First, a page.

Anu Kaipainen (born 1933) has always been interested in letting myth, legend, and history mirror the present in a multi-faceted manner. In Arkkienkeli Oulussa, (1967; Archangel in Oulu), the events of the Finnish war of 1808-1809 are vividly depicted. And in Magdaleena ja maailman lapset (1969; Magdalene and the Children of the World), Anu Kaipainen has developed a strong commitment to the radical ideas of the time, with their eagerness to improve the world.
In the following novels, Surupukuinen nainen (1971, Woman in Mourning Dress), On neidolla punapaula (1973; And the Maiden Treads the Dance), Naistentanssit (1975; Ladies’ Dance), and above all Kellomorsian (1977; The Bell Bride) – which has a Jeanne d’Arc motif – she continues to use myths, mystique, and legends to shed light on and give perspective to present-day situations.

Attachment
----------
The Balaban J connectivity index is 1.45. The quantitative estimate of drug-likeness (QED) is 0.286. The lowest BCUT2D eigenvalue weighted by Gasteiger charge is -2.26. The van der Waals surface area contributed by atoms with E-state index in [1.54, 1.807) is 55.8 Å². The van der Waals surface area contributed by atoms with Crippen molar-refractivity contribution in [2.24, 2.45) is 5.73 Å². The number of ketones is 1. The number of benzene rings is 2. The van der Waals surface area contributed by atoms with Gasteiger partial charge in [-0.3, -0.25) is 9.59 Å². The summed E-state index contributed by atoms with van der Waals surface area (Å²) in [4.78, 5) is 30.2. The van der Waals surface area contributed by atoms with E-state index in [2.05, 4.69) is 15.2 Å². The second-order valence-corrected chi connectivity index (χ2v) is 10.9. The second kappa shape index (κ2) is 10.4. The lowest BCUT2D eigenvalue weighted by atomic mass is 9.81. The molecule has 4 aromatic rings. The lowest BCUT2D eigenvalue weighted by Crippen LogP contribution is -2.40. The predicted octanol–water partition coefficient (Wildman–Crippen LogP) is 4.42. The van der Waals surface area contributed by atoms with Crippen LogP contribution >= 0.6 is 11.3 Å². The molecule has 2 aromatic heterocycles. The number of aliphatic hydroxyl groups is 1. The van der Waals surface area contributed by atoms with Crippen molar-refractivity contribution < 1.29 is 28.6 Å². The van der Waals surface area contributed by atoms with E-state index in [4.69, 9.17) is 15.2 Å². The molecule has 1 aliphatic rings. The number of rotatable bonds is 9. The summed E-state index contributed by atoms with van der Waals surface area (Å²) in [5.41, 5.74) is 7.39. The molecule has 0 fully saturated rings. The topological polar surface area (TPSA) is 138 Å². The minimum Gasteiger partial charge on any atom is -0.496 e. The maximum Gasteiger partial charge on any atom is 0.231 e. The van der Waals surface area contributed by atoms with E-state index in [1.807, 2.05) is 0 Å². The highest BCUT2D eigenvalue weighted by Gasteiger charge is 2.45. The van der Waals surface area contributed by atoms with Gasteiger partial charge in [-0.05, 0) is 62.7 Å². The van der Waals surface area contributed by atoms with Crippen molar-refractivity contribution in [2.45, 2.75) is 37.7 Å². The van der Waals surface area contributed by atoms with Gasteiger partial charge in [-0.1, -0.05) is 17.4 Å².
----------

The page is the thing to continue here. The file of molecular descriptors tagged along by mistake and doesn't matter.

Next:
The biographical novel Poimisin heliät hiekat (1979; To Gather Glittering Grains of Sand) is about the female Finnish folksinger Larin Paraske, who got to sing for the gentlemen of the Finnish literary society of the 1890s and was portrayed by Albert Edelfelt and Eero Järnefelt, but who died penniless and forgotten in 1904. Freedom is the central theme of the book, and it includes both issues of women’s lives and a discussion about the creative individual’s difficulties in realising him- or herself under harsh outer circumstances. A culture-critical theme in the novel reveals the deep divide between the value-creating established culture and the folk culture.
In this novel, Anu Kaipainen creates a successful compositional whole that joins historic and fictitious events with folkloric effects, Larin Paraske’s own texts, the Karelian dialect, and the Finnish folk singers’ techniques of alliteration and refrain.